SAT Vocabulary: Studying Up on Suffixes - dummies

SAT Vocabulary: Studying Up on Suffixes

By Suzee Vlk

Are you the type of person who reads the last chapter of a book first? Do you want to know the ending of a movie before you go to see it? If so, suffixes — letters or syllables added at the end of a word — are for you. Memorizing a few of these basic endings can help you to define and remember many different words.

–able, –ible = capable of, worthy of: Someone huggable is worthy of being hugged. Something legible is capable of being read. A navigable waterway can be navigated or sailed on. A risible cartoon makes you laugh.

–ate = to make: To duplicate is to make double. To renovate is to make new again (nov– means new). To placate is to make peaceful or calm (plac– means peace or calm).

–cess, –cede = to go, to yield: When you precede, you go before. When your hairline recedes (you have a few years before you have to worry about that, right?), it goes backward. When you accede to a request, you agree with it; go along with it; yield to it. Secession is formal withdrawal, going away from (the southern states seceded from the Union just before the Civil War).

–cide = killing, to kill: Pesticide kills pests or insects. Genocide is a killing of a race or group of people. Uxoricide is the murder of a wife by her husband. Many TV shows feature uxoricide episodes that are neatly solved by the detective in just 60 minutes.

–cis = cut: An incision is a cut. To excise is to cut out, like excising a tumor. You use scissors to cut. Interestingly, the word precise comes from this same root. A precise comment is exact, has cut off all excess, and gotten right to the point.

–ette = little: A cigarette is a little cigar. A dinette table is a little dining table. A coquette is a little flirt (literally, a little chicken).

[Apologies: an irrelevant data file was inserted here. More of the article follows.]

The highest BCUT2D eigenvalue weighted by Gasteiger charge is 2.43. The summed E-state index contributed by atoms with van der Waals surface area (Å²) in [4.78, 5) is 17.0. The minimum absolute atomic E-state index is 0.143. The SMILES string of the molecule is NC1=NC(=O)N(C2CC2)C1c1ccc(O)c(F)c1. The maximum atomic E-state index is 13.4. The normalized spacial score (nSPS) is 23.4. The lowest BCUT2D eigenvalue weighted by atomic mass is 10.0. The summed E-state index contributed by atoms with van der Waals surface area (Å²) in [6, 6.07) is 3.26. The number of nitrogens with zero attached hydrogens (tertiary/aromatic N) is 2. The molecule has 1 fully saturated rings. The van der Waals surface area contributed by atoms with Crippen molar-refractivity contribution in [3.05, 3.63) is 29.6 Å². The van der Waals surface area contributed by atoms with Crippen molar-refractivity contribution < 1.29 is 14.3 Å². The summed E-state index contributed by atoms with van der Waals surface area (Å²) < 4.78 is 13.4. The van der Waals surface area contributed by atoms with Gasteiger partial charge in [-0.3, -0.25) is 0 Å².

–ify (also –efy)= to make: To beautify is to make beautiful. To ossify is to make bone. (If you break your wrist, it takes weeks to ossify again; for the bone to regenerate.) To deify is to make into a deity, a god.

–illo = little: An armadillo is a little armored animal. A peccadillo is a little sin. (Do you speak Spanish? Pecar is to sin.)

–ist = a person: A typist is a person who types. A pugilist is a person who fights (pug– means war or fight), a boxer. A pacifist is a person who believes in peace, a noncombatant (pac– means peace or calm).

–ity = a noun suffix that doesn’t actually mean anything; it just turns a word into a noun: Jollity is the noun form of jolly. Serenity is the noun form of serene. Timidity is the noun form of timid.

–ize, –ise (British)= to make: To alphabetize is to make alphabetical. To immunize is to make immune. To ostracize is to make separate from the group; to shun. If you walk around chirping merrily, “C’mon over to my house tonight, and we can all study suffixes,” expect to find yourself ostracized.

–logy, –ology = study: Biology is the study of life. Geology is the study of the earth. Any idea what phrenology is? It’s the study of the bumps on your head! In the 1800s, it was popular to try to determine what type of person you were by feeling the shape of your skull.

–ous = full of (very): Someone joyous is full of joy. Someone amorous is full of amor, or love, and is very loving. Something capacious is full of capacity or has a very large capacity. You shop for a capacious backpack that can hold your books, phone, laptop, calculator, and lunch.